In the article “A Threat in the Air: How Stereotypes Shape Intellectual Identity and Performance,” Claude Steele discusses the empirical methods used to test a psychological theory called stereotype threat. Stereotype threat offers a new method for interpreting “group differences in standardized test scores,” particularly for African-Americans taking standardized verbal tests and for women taking standardized math tests (p. 613). It states that if someone is in a situation “for which a negative stereotype about one’s group applies,” the individual may “fear being reduced to that stereotype,” which can in turn “[hamper] their achievement” (p. 614). However, in order to experience the effects of stereotype threat, one must self-identify with the situation. This has troubling implications as it implies that those who are most likely to experience stereotype threat are probably the individuals who show the most promise in their respective field, but due to repeatedly experiencing stereotype threat may end up disidentifying with that field (p. 614).
To support the theory of stereotype threat Steele and his colleagues’ research focused on “the intellectual performance in the domain in which the negative group stereotypes apply” and whether or not reducing the pressure of stereotype threat would “improve the performance of otherwise stereotype-threatened students” (p. 618). To test for stereotype threat in women’s performance in math, the researchers recruited a sample of male and female college sophomores who considered math an important part of their self-definition and gave them difficult math questions from the GRE to answer. The researchers found that the female participants underperformed as compared to their equally qualified male counterparts (p. 619).
The researchers performed a similar experiment to test for stereotype threat of African-Americans on standardized tests. In the experiment white and African-American Stanford students took a test consisting of difficult questions from the GRE verbal exam. In one study the exam was presented as a test of intellectual ability, and in the other it was presented as “a problem-solving task unrelated to ability and thus to the stereotype about ability” (p. 620). The researchers controlled for possible third-variable correlation by measuring participants verbal SAT scores.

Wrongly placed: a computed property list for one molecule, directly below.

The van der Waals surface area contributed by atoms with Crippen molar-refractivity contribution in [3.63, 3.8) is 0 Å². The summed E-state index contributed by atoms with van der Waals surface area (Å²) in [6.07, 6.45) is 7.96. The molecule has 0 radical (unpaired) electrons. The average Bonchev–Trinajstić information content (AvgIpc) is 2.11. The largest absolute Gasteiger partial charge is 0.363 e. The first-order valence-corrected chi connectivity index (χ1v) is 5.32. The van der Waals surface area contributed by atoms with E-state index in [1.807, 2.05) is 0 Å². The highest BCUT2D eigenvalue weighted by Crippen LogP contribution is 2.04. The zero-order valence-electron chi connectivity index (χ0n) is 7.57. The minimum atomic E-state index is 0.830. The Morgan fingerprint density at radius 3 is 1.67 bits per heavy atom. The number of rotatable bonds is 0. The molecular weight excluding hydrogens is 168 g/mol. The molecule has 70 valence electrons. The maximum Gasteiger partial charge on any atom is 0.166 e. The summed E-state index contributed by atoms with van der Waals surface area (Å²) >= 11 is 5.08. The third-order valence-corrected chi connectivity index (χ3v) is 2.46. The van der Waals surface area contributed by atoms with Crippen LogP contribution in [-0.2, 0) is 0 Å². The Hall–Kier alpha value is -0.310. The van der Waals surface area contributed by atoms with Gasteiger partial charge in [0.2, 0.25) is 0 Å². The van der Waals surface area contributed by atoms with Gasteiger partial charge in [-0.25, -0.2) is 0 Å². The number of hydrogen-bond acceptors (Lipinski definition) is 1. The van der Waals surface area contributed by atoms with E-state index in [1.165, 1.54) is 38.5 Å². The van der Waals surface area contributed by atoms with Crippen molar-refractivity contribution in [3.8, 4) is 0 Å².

The results showed the presence of stereotype threat as the African-American participants performed equally as well as the white participants in the first condition but worse in the second. In a second experiment participants were primed by having to record their race on a “demographic questionnaire” prior to taking the test. The study found that African-American participants performed worse when they had to record their race than in the control group, suggesting that the “Salience of the racial stereotype alone was enough to depress the performance” of the African-American students (p. 620).
These experiments have important implications as they bring an important variable into consideration when attempting to account for the the gap in standardized test scores between whites and African-Americans and between men and women. It also discounts much of the racist science and pseudoscience that has been used to attempt to explain this gap as a result of genetics, in particular Charles A. Murray’s “The Bell Curve”. The experiment also clearly exhibits the urgent need to remove demographic questionnaires from all standardized tests.
Steele, C. M. (1997, June). A Threat in the Air: How Stereotypes Shape Intellectual Identity and Performance. American Psychologist, 52(6), 613-629.
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